Alexito's World

A world of coding 💻, by Alejandro Martinez

Running Danger on GitHub Actions

In the past I've written about the setup I typically use with Danger. It worked quite well given the limitations but there was always the annoying restriction that to update the checks you had to push a commit so the CI could run Danger again.

This is something that Peril was designed to solve, but I never had time to look into it and probably I wouldn't have used it since it required self-hosting (at least the last time I checked).

But time has passed and GitHub has now a feature that can help with this: GitHub actions. Let's take a look at how they improve the situation!

Checkout GitHub Actions for your Swift Package for another great usage of this GitHub feature.

Many Dangers

One thing to take into account is that by now there are many different versions of Danger in different languages and ecosystems. The one I'm talking about is Danger Ruby.

You may wonder why I'm still using Ruby instead of Swift, since Danger accepts that now (although I'm not fond that it needs JS under the hood for that, even if it makes sense for the project). The answer is two folded.

For one, it's already setup and working and I don't see the need of migrating the rules for not much gain. Writing them in Swift would be cool but then we have he other reason: Android.

The majority of the rules on our Danger file are about PR etiquette and that is shared between iOS and Android. If wouldn't be nice to make my Android team switch from Ruby to Swift just because I like it more ^^.

Configure the action

To configure an action you need to make a new yaml file in your repo at the path .github/workflows/file.yml. You can do that manually but I usually just do it from GitHub's own actions interface.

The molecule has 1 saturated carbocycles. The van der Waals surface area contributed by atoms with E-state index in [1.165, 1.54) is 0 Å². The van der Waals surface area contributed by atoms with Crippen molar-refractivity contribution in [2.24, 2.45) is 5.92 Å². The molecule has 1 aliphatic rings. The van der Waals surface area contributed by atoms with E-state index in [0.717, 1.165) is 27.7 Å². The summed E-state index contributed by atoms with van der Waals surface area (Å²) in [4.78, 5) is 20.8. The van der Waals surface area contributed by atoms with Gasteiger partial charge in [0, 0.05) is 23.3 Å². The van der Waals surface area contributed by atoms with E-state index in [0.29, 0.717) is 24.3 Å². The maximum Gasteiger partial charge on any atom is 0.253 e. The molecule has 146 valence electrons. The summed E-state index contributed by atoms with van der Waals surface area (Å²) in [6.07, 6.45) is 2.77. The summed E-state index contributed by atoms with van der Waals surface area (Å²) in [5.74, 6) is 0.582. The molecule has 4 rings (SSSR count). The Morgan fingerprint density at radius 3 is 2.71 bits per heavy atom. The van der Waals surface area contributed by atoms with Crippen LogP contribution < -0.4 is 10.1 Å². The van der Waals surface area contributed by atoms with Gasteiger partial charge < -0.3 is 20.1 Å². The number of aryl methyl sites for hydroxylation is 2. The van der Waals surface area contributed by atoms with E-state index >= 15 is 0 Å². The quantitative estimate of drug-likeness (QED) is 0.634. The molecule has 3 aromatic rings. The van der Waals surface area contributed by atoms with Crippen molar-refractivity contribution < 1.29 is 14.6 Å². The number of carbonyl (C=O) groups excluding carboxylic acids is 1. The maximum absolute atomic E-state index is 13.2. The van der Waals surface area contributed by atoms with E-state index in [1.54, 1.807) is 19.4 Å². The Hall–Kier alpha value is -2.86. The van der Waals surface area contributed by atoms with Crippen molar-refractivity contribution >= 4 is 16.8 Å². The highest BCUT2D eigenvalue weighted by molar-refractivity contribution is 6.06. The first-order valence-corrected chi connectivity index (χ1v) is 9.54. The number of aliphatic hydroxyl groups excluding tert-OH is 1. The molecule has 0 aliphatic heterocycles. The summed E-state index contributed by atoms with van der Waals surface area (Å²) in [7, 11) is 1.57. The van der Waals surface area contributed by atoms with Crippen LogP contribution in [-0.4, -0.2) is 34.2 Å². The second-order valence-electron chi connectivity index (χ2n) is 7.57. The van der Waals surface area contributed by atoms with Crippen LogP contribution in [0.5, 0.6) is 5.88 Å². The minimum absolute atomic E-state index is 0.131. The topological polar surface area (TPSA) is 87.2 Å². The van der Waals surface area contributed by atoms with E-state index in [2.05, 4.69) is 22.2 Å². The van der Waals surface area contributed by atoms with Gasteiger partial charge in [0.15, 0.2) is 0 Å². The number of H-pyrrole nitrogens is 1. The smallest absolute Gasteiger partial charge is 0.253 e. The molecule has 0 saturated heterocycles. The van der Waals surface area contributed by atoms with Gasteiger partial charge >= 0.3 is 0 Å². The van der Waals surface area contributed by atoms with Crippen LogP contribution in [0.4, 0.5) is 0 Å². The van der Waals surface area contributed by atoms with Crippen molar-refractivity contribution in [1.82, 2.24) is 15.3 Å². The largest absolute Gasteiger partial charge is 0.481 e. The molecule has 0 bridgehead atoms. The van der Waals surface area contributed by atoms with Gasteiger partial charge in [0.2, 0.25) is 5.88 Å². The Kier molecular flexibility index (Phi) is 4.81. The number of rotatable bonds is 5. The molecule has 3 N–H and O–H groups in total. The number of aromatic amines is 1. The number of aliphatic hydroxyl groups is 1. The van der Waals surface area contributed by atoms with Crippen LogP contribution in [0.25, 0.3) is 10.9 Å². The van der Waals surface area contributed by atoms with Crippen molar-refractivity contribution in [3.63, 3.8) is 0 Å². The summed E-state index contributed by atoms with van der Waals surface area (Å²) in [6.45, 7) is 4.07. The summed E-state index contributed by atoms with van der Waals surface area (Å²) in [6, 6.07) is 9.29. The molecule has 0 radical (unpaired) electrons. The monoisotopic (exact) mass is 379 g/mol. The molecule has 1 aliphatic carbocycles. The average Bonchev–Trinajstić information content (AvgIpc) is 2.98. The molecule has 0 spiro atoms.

actions

That page will show you relevant actions for your repo but, at least at the time of writing this, the suggestions for iOS/Swift are quite poor. You may find some predefined action for Danger but I was not able to make any work so I just rolled with my own. This gives me more control about what's happening so it's my preferred option anyway, at least for now.

make your own action

Let's take a look at the configuration needed to run Danger.

name: 🚧 Danger

The first thing you want to do is give it a name. It may seem a trivial thing but in my case I will have another Danger instance running so is important that the names help differentiate them.

on:
  pull_request:
    types: [opened, reopened, edited, synchronize]

This is probably the most important setting of the action, since it's what allow us run Danger when we need it (when a PR is opened or modified), not like before that we were stuck on running it only on commit (called synchronize in the action config).

jobs:
  build:

Now let's describe the work that needs to be done. Starting with the machine that needs to run it.

     runs-on: ubuntu-latest

We pick a linux distribution since is usually the standard and we don't have any specific requirements for this job as long as it can run Ruby.

Let's move on to the steps:

     steps:
    - uses: actions/checkout@v2

The first thing you need to do is checkout your git repo. For it you can use an existing action that will automatically pull the correct commit.

As many modern CI systems GitHub actions use containers that start from scratch every time they run. This ensures that there is no stale state but also means we can't rely on previous files being there.